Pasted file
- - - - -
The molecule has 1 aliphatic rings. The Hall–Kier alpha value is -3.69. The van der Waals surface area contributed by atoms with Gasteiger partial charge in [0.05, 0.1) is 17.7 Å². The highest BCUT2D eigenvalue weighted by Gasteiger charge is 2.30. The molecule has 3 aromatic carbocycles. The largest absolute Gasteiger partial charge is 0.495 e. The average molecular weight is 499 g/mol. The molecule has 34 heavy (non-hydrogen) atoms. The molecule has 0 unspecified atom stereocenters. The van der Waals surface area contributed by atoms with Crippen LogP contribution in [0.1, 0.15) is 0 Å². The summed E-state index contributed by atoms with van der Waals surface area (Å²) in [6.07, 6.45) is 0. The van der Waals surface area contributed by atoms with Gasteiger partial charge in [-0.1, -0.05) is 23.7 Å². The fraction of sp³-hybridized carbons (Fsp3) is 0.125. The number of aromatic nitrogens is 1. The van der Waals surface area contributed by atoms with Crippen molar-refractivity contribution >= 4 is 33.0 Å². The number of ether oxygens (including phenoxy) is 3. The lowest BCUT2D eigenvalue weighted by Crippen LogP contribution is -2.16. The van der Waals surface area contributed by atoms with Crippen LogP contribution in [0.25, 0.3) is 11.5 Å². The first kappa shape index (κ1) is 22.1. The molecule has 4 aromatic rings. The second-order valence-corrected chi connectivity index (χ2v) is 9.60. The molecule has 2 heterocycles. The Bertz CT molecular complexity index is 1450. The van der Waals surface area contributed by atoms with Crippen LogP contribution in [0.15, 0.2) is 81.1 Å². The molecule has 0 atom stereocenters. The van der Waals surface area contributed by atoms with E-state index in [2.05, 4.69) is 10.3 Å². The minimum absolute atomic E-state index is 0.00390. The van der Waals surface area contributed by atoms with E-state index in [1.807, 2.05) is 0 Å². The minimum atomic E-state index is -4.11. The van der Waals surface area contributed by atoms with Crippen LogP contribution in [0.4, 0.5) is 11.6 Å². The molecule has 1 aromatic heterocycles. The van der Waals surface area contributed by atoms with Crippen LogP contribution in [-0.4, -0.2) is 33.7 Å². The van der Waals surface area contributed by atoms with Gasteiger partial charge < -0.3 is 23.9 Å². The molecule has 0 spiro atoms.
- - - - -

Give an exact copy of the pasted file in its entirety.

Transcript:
The molecule has 1 aliphatic rings. The Hall–Kier alpha value is -3.69. The van der Waals surface area contributed by atoms with Gasteiger partial charge in [0.05, 0.1) is 17.7 Å². The highest BCUT2D eigenvalue weighted by Gasteiger charge is 2.30. The molecule has 3 aromatic carbocycles. The largest absolute Gasteiger partial charge is 0.495 e. The average molecular weight is 499 g/mol. The molecule has 34 heavy (non-hydrogen) atoms. The molecule has 0 unspecified atom stereocenters. The van der Waals surface area contributed by atoms with Crippen LogP contribution in [0.1, 0.15) is 0 Å². The summed E-state index contributed by atoms with van der Waals surface area (Å²) in [6.07, 6.45) is 0. The van der Waals surface area contributed by atoms with Gasteiger partial charge in [-0.1, -0.05) is 23.7 Å². The fraction of sp³-hybridized carbons (Fsp3) is 0.125. The number of aromatic nitrogens is 1. The van der Waals surface area contributed by atoms with Crippen molar-refractivity contribution >= 4 is 33.0 Å². The number of ether oxygens (including phenoxy) is 3. The lowest BCUT2D eigenvalue weighted by Crippen LogP contribution is -2.16. The van der Waals surface area contributed by atoms with Crippen LogP contribution in [0.25, 0.3) is 11.5 Å². The first kappa shape index (κ1) is 22.1. The molecule has 4 aromatic rings. The second-order valence-corrected chi connectivity index (χ2v) is 9.60. The molecule has 2 heterocycles. The Bertz CT molecular complexity index is 1450. The van der Waals surface area contributed by atoms with Crippen LogP contribution in [0.15, 0.2) is 81.1 Å². The molecule has 0 atom stereocenters. The van der Waals surface area contributed by atoms with E-state index in [2.05, 4.69) is 10.3 Å². The minimum absolute atomic E-state index is 0.00390. The van der Waals surface area contributed by atoms with E-state index in [1.807, 2.05) is 0 Å². The minimum atomic E-state index is -4.11. The van der Waals surface area contributed by atoms with Crippen LogP contribution in [0.4, 0.5) is 11.6 Å². The molecule has 1 aromatic heterocycles. The van der Waals surface area contributed by atoms with Crippen LogP contribution in [-0.4, -0.2) is 33.7 Å². The van der Waals surface area contributed by atoms with Gasteiger partial charge < -0.3 is 23.9 Å². The molecule has 0 spiro atoms.